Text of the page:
Defendants object that Dr. Carter's opinion regarding the value of decedent's household services lacks factual support because he relied on The Dollar Value of a Day: 2017 Dollar Valuation to arrive at an estimate rather than calculating a value based on the household services Mills actually provided. A number of courts have noted that the publication relied on by Dr. Carter is one generally used by economists to value household services. For example, in ruling on a similar challenge to Dr. Carter's testimony in a wrongful death case, the Desoto County Circuit Court wrote:

With regard to household services, as opposed to actual employment, the total time spent by a person on those services during an average week is not measured by a time-clock. The services performed by one member of the home, and/or the time spent performing the same, may go unnoticed or simply unmeasured by another member of the household. Accordingly, many economists commonly rely on studies which estimate the time spent on household services, taking into account the size of the family, whether each family member works, their age, etc. - one such study being The Dollar Value of the Day: 2007 Dollar Valuation, Shawnee Mission, Kansas, 2011.

Aguero v. Gayoso, No. CV20090309, 2013 WL 7020461, at *3 (Cir. Ct. Desoto Cty., Miss. Sept. 4, 2013).

         Federal district courts have also accepted the use of this publication to value household services. See Dallas v. Premier Vehicle Transp., Inc., No. 1:16CV358-LG-RHW, 2017 WL 3623750, at *3 (S.D.Miss. Aug. 23, 2017); Ashford v. Wal-Mart Stores, LP, No. 1:11-CV-57-HSO-JMR, 2013 WL 152853, at *5 (S.D.Miss. Jan. 15, 2013); but see Ellis v. Kovalchuk, No. 3:12-cv-498-HTW-LRA, at 8-9 (S.D.Miss. Sept. 30, 2014) (reliance on The Dollar Value of a Day instead of specific information about household services provided rendered Dr. Carter's valuation inadmissible ipse dixit). In the Court's view, Defendants' objection to Dr. Carter's household services valuation testimony affects the weight to be assigned to his testimony, and not its admissibility. See Viterbo v. Dow Chem. Co., 826 F.2d 420, 422 (5th Cir. 1987) (“As a general rule, questions relating to the bases and sources of an expert's opinion affect the weight to be assigned that opinion rather than its admissibility and should be left for the jury's consideration.”). “[I]t is for the jury to determine whether Plaintiffs have offered a non-speculative factual basis for these damages.” South v. Austin, No. 3:15CV342-DPJ-FKB, 2016 WL 7209554, at *1 (S.D.Miss. Dec. 12, 2016). Dr. Carter will be allowed to testify about the value of the alleged loss of household services.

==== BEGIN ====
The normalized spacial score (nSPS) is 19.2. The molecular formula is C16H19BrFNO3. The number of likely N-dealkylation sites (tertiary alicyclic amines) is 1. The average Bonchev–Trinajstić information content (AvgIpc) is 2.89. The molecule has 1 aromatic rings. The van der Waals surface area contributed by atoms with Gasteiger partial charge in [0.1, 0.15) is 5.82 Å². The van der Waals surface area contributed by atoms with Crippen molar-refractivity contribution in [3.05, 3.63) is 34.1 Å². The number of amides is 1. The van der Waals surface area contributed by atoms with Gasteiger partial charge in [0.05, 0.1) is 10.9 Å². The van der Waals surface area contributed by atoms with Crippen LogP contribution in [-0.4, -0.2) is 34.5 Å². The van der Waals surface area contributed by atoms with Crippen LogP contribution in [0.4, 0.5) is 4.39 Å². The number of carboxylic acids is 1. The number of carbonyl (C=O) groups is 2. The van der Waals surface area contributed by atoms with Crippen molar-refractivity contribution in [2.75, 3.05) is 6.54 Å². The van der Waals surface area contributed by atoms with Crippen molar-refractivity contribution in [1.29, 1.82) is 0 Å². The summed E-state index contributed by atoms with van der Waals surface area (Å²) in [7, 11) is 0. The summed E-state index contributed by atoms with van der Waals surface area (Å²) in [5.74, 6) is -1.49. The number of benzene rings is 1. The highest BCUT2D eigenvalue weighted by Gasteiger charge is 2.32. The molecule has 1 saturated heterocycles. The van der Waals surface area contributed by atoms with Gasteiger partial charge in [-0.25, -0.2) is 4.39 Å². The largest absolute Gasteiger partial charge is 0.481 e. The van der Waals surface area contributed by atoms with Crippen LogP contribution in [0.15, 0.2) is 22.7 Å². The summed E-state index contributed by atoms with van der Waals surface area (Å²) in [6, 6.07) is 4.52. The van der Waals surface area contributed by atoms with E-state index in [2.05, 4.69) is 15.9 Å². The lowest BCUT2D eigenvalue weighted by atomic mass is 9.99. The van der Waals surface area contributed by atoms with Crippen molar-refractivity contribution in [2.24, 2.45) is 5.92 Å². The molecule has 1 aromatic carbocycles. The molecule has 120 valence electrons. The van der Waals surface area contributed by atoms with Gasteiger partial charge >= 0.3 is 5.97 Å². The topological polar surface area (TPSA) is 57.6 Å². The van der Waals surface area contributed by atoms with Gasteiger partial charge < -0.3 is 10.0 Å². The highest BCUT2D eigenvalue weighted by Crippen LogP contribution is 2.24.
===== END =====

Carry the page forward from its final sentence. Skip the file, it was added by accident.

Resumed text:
2. Fringe Benefits and Entitlements

         Defendants object to Dr. Carter's inclusion of 1) employer entitlement benefits for Social Security and Medicare, and 2) typical employer-provided fringe benefits. Defendants argue that Dr. Carter has assumed that Mills received these benefits, but his assumption is completely unsupported by any information provided by Plaintiffs. However, Dr. Carter's report notes that Mills' employer reported income on Form W-2. (Def. Mot. Ex. B, at 11, 14, ECF No. 170-2.) He states that this form “documents that [Mills] was provided legally-required benefits, ” including Social Security, Medicare, unemployment compensation, and workers compensation benefits.[1] (Id.). Dr. Carter's valuation of these benefits therefore appears to have been properly based on evidence that they had been actually received instead of a mere assumption. Rebelwood Apartments RP, LP v. ...